Despite the extraordinary nature of the concept of God, however, religion is deteriorating among younger generations. According to a recent study by Ranier Research, 70 percent of youth leave church by the time they are 22 years old. I believe this fading relevance of Christianity in the modern world is primarily a result of a certain reluctance to accept both scientific and social progression, which has been frequently displayed by many wealthy and powerful churches and religious education centers. Bob Jones University of South Carolina, a Protestant university whose official home page describes the school as being, “Committed to the truth of Scripture and to pursuing excellence in all we do,” is a good example of such philosophical resistance. According to Scripture, the Earth was created in seven days and is about 6,000 years old, and although indisputable evidence tells us that the earth is in fact closer to 4.5 billion years old, Bob Jones University continues to advance what they call a “Young Earth” view in all of their scientific classes. A similar, aforementioned bigotry is evident in the Catholic Church’s refusal to recognize either same-sex marriage or a woman’s right to contraceptives and abortion. To deny another human being such basic dignities as the right to the scientific truths, the right marriage legality, or the right to make decisions regarding their own body, should be considered unthinkable in our modern society. Nevertheless, these establishments continue to use a book written some 3,000 years ago in order to justify unparalleled levels of discrimination, denial, and hate. The concept of God, once the single greatest example of the wonderful capabilities of mankind, has been sucked dry by the organizations that most ardently claim to support it. Just as it highlights the most beautiful parts of human nature, our faith in God also emphasizes what could be considered our most deplorable flaw—our ability to corrupt even the purest of beliefs in pursuit of power.
The way that I see it, nature and potential are the two most fundamental attributes of the human being. Our nature is almost identical to the “War Of All Against All.” We are selfish, grasping, and primitive creatures at our biological core. Like all other organisms we are hardwired to pursue sustenance and procreation, and in terms of natural inclination there is very little that allows us to discern human beings from animals. Our potential to love, however, is far more nuanced, and our ability to defy our very natures in pursuit of a higher ideal appears to be a unique trait of humanity. Thus, the ultimate proof of mankind’s potential to be truly compassionate and altruistic is evident in our ability to create the concept of God. He embodies the most exceptional aspect of human nature. Corrupt religious systems, on the other hand, prove that despite mankind’s pursuit of a loving and transcendent existence, we are also capable of voluntarily undermining these noble beliefs in pursuit of material gain. Because of this, God is also symbolic of mankind’s greatest faults. This dual ability to represent both the most brilliant and the most deplorable aspects of human nature ultimately convinces me that God’s relevance in the study of human nature will survive for far longer than belief in His existence.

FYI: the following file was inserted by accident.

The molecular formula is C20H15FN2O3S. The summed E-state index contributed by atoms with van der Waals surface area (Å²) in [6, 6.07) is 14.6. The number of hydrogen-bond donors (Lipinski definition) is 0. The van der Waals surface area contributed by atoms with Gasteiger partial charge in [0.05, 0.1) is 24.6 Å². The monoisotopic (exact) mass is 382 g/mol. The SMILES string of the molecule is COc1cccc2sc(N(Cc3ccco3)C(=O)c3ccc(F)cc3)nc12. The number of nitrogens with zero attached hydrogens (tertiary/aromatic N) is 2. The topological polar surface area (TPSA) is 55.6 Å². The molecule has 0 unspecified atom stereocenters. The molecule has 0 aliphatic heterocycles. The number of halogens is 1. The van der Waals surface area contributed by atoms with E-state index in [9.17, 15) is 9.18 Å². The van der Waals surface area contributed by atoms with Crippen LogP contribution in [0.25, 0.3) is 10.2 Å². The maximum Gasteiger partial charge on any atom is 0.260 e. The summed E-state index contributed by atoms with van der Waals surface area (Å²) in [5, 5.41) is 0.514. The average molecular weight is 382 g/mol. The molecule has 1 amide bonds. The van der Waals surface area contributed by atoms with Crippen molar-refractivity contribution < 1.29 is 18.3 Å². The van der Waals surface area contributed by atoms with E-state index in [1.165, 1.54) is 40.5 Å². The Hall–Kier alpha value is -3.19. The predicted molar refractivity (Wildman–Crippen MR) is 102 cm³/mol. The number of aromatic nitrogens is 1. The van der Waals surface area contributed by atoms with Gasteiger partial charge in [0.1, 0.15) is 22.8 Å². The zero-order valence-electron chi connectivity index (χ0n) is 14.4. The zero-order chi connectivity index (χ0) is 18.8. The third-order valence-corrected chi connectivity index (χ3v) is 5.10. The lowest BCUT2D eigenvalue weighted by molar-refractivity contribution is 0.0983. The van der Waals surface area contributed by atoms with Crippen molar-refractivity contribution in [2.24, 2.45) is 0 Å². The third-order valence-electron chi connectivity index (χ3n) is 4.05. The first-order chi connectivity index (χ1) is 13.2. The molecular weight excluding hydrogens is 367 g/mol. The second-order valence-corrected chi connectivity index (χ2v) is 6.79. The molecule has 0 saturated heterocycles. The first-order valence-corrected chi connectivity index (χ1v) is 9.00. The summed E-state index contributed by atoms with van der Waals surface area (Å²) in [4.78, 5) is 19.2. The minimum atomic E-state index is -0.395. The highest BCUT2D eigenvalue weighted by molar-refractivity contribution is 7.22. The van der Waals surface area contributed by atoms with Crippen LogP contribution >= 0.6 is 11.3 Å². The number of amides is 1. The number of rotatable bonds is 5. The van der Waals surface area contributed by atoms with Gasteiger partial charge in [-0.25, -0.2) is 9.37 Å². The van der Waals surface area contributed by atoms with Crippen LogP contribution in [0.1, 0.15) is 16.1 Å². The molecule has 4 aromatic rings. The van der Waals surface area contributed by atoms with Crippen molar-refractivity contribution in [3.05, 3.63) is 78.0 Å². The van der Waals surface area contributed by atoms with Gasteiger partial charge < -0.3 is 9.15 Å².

When the superfluous rituals and restrictions of Christianity are swept away, we are left with a fundamental principle that speaks volumes about human nature. Whether or not there is actually a higher power is entirely irrelevant—what is much more important is the fact that the human mind was capable of dreaming such a pure and altruistic being into existence in the first place. God is essentially a metaphor for all that is truly good in mankind, and it is my hope that society will eventually begin to differentiate between the actual concept of God and the violence, fanaticism, and manipulation of systematic religion. I believe that the first step towards reaching this goal will be to acknowledge that God truly is nothing more than a concept, and that science and common sense both strongly indicate that there is no divine consciousness dictating our world. It is unnecessary to continue to enforce false ideologies within our society in order to avoid spending eternity in a nonexistent Hell, because God is a creation of the human mind and synonymous with all that is pure To act in a loving manner is to act in the name of God, while to hate or discriminate in His name is a contradiction. It could not be simpler. Therefore, although Christians claim that God created Man in his image, it seems far more likely to me that Man created God in our image instead. His nonexistence of does not negate from Christianity’s philosophical significance—in fact, it validates it. Because when it comes to understanding the nature of Man, recognizing that God is a creation of our minds opens infinite doors and allows us to understand both our distinction from animals as well as our greatest assets and flaws. I believe that one of the most critical steps towards gaining a greater understanding of human nature begins with consideration of the idea that God is nothing more than a concept whose creation embodies the distinctions, imperfections, and potential of mankind, and is in this context more relevant to the study of human nature than any divine presence or authoritarian figure ever could be.